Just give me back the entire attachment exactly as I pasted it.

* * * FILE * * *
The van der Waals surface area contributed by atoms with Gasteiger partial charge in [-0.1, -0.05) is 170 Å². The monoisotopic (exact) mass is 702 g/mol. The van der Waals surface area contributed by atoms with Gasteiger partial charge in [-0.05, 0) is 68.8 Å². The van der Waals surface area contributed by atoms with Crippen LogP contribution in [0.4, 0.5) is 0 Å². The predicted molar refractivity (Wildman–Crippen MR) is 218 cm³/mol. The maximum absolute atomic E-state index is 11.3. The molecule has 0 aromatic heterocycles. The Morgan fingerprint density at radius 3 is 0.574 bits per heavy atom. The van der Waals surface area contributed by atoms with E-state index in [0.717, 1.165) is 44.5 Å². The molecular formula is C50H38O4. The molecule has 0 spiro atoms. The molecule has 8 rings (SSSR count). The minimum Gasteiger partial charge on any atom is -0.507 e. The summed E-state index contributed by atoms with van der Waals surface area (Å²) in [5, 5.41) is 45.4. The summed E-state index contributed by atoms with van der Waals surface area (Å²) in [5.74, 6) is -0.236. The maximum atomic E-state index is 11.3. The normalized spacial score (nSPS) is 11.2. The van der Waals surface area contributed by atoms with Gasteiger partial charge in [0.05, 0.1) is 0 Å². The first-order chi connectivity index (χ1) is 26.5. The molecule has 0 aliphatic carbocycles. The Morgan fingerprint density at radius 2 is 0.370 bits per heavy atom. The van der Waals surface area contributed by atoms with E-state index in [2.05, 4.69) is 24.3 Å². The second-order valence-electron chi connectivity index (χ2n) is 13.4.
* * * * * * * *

The van der Waals surface area contributed by atoms with Gasteiger partial charge in [-0.1, -0.05) is 170 Å². The monoisotopic (exact) mass is 702 g/mol. The van der Waals surface area contributed by atoms with Gasteiger partial charge in [-0.05, 0) is 68.8 Å². The van der Waals surface area contributed by atoms with Crippen LogP contribution in [0.4, 0.5) is 0 Å². The predicted molar refractivity (Wildman–Crippen MR) is 218 cm³/mol. The maximum absolute atomic E-state index is 11.3. The molecule has 0 aromatic heterocycles. The Morgan fingerprint density at radius 3 is 0.574 bits per heavy atom. The van der Waals surface area contributed by atoms with E-state index in [0.717, 1.165) is 44.5 Å². The molecular formula is C50H38O4. The molecule has 0 spiro atoms. The molecule has 8 rings (SSSR count). The minimum Gasteiger partial charge on any atom is -0.507 e. The summed E-state index contributed by atoms with van der Waals surface area (Å²) in [5, 5.41) is 45.4. The summed E-state index contributed by atoms with van der Waals surface area (Å²) in [5.74, 6) is -0.236. The maximum atomic E-state index is 11.3. The normalized spacial score (nSPS) is 11.2. The van der Waals surface area contributed by atoms with Gasteiger partial charge in [0.05, 0.1) is 0 Å². The first-order chi connectivity index (χ1) is 26.5. The molecule has 0 aliphatic carbocycles. The Morgan fingerprint density at radius 2 is 0.370 bits per heavy atom. The van der Waals surface area contributed by atoms with E-state index in [2.05, 4.69) is 24.3 Å². The second-order valence-electron chi connectivity index (χ2n) is 13.4.